Definition of turntable music:
- instrumental use of turntable and mixer
- rotating device to playback prerecorded sounds
History of the turntable:
- Phonoautograph 1857 ment for recording- mimiking the human ear
- Edison 1877 phonograph still on wax cilinder - recording & playback
- Berliner Gramophone 1892 no wax, just playback
- Califone Portable Record Player 1950 build-in amp
- Technics Direct Drive Turntables 1970
Then Taku talks a bit about the history of the turntable as an instrument. Starting with ‘home phonograph concerts’ in 1920, then Cage in 1939, Schaeffer 1948, Bronx DJ’s Grandmaster Flash & Theodore mid 70’s to Californian kids in the mid 90’s.
- The dance music DJ.
- DJ Qbert doing the DJ battle stuff, mastering the trade, very communal, sharing techniques and such.
- Experimental turntablism is another direction of turntablism. More about sound, improvisation.
Walter Kitundu is an instrumentmaker making various instruments that incorporate the turntable. Christian Marclay with the 3-armed turntable. The Scratchophone, a Montreal based instrument.
Commercial turntables have all kinds of extra functions, sometimes the mixer build into the turntable (what do you crossfade with then??), buttons for pitch presets. The stylus itself has also evolved into a separate focus, as a piezo element.
How does digital technology come into this? It’s kindof taking over the analog stuff.
Experimenting with CD players, Nic Collins hacking them. What scratching is for the turntable is stuttering for the CD layer.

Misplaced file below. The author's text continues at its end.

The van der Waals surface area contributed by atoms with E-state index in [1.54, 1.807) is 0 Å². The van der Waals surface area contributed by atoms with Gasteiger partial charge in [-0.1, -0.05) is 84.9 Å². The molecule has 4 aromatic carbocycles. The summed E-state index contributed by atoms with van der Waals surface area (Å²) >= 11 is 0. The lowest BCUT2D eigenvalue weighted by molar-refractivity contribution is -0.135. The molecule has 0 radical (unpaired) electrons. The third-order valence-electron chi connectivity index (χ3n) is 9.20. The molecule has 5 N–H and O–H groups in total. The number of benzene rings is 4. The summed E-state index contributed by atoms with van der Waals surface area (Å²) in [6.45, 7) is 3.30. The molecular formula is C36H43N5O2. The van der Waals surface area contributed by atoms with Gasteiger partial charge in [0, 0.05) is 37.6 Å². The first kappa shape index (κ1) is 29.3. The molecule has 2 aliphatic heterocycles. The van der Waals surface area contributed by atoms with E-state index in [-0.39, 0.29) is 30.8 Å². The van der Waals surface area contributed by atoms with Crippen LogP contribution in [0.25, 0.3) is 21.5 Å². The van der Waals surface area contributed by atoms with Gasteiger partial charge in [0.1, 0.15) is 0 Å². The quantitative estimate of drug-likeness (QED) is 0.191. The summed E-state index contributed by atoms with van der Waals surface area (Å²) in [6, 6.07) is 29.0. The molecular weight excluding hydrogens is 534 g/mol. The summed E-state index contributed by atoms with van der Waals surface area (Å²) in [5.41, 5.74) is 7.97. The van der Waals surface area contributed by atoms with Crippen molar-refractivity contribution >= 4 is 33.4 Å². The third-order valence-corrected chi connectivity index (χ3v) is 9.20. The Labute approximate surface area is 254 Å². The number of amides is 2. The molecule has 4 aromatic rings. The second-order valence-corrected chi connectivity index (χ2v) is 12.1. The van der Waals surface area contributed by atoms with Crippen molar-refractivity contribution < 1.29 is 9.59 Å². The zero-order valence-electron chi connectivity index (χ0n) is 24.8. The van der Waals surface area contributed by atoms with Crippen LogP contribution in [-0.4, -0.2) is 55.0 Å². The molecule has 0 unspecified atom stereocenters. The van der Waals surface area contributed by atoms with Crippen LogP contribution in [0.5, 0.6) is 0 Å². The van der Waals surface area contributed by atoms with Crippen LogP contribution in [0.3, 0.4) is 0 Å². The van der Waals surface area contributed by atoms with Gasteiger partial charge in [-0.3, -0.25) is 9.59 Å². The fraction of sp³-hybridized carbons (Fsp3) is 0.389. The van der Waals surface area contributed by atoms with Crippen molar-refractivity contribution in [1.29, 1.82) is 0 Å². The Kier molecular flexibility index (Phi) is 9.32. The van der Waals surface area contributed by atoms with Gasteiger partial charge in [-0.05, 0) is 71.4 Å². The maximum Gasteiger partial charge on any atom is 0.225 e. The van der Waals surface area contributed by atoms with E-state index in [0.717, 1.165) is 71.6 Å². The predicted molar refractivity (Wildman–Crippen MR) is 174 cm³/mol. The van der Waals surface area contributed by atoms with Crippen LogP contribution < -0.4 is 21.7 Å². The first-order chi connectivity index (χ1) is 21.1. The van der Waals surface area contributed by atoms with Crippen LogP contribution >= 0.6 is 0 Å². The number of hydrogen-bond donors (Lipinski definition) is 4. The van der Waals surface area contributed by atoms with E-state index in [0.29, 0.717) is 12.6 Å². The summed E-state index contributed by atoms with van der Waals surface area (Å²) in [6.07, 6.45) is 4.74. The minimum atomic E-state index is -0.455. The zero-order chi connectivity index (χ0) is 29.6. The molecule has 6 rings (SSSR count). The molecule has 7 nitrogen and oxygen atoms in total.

Development of CD turntables. When pause you get a stuttering sound. CD player with vinyl interface. Digital DJing is taking over, Serato, Traktor software, various control interfaces. Software simulating the vinyl. Including the artifacts? Crackles and putting down the stylus? Mixers are also evolving with build-in audio interfaces and MIDI support - buttons doubling as analog and digital control.
Taku asks the question: what about augmenting ways of expression, experimenting on the expression part? Does all this technology help out there? Yes for the DJ, no for the hiphop turntablist.
Designing alternative tools, like people on the Alternative Turntablist Forum.
For taku it goes back to Grandmaster Flash. Showing movie WIld Style (’84). Flash has studied audio engineering. He invented the cueing, being able to listening to the record that’s not playing to beatmatch.
DJ Radar is a source of inspiration for Taku, using a sampler combined with the turntable. Taku started building his own interfaces, hardware and software. Takes time to develop, and it’s a real solo setup. When he came to STEIM he was more interested in playing improvised music, playing with others, being able to react quickly. He then explains his setup, documented on the Alternative Turntablist Forum. His performance is basically centered around the one switch in the crossfader.
Very interesting to see how Taku’s setup is build on limitation: very few controllers, a small number of records, few effects. In a way very instrumental.
The aspect of risk is important for Taku. Doesn’t want to become boring, things have to develop continuously.
Question: how do you structure the solo performance: going through a stack of selected records, usually not going back to already played vinyl.
Another question about tagging digital files: Taku mentions that that is more and more important, with the huge amounts of music available.